Under growing pressure, San Francisco Mayor Ed Lee clarified his position Tuesday, on a controversial crime-fighting policing policy called Stop and Frisk.
Under growing pressure, San Francisco Mayor Ed Lee clarified his position Tuesday, on a controversial crime-fighting policing policy called “Stop and Frisk.”
Under the policy, New York and Philadelphia have both empowered police officers to stop and search anyone they suspect of carrying a gun.
Lee suggested last month he would be open to considering such a policy to help combat a recent spike in gun violence and homicides in San Francisco’s Bayview and Ingleside districts.
Protestors gathered outside City Hall for a rally to demand that Lee withdraw the proposal.
“‘Stop and Frisk,’ plain and simple, is a predatory policing practice that marginalizes and targets people of color,” said Theo Ellington of the Young Black Democrats.
That group, along with fifty others, gathered 2,000 signatures on a petition opposing the measure which they presented to the mayor’s office Tuesday afternoon.
By late Tuesday, Mayor Lee appeared to have softened on the idea.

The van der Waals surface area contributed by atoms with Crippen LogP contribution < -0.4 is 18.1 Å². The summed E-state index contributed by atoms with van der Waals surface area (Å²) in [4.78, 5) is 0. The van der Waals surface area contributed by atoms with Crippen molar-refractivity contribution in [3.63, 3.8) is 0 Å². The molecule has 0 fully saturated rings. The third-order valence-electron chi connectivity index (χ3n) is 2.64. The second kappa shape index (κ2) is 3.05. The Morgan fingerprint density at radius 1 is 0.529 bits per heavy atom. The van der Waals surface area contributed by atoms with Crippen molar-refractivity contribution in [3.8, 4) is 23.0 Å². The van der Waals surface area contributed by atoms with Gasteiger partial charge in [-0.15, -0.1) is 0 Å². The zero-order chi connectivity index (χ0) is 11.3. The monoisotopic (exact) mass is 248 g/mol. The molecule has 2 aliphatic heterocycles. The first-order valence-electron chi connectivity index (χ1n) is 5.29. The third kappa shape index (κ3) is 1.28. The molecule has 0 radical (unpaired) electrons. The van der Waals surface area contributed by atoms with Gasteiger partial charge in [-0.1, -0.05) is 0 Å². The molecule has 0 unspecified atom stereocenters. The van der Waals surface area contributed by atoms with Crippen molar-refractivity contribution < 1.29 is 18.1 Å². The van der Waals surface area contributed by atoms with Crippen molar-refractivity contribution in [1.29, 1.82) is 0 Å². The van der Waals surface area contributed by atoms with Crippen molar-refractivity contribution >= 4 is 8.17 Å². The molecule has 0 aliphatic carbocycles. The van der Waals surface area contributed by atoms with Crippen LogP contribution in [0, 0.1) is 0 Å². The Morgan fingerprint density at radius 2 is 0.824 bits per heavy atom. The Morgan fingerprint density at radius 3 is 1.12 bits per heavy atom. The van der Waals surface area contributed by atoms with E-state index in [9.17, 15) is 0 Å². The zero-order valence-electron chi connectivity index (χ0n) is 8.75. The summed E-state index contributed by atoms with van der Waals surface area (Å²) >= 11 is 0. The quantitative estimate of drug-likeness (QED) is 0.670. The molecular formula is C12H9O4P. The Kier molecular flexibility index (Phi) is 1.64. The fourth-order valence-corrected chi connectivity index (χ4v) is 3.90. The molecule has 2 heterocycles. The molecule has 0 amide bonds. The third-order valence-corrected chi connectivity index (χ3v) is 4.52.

“We’re still taking a look at it, but we obviously don’t want to be violating anyone’s fourth amendment rights,” Lee said.
The Fourth Amendment of the Constitution protects a person against unreasonable searches and seizures, but in New York City, where “Stop and Frisk” is already a matter of practice, a recent survey done by the New York Civil Liberties Union found that officers made 686,000 “Stop and Frisk” searches last year.
In 88% of the cases, the person didn’t do anything wrong, and 53% of those stopped were African Americans between the ages of 17 and 24.
Mayor Lee said he would support a “Stop and Frisk” policy only if officers had a reasonable and legal cause to search someone.
He said he’s open to anything that could help quell the violence, regardless of what it’s called.
“If it means rephrasing it, I will clearly be open to that, but I have to get to the guns. But we’ve got to stop the violence.”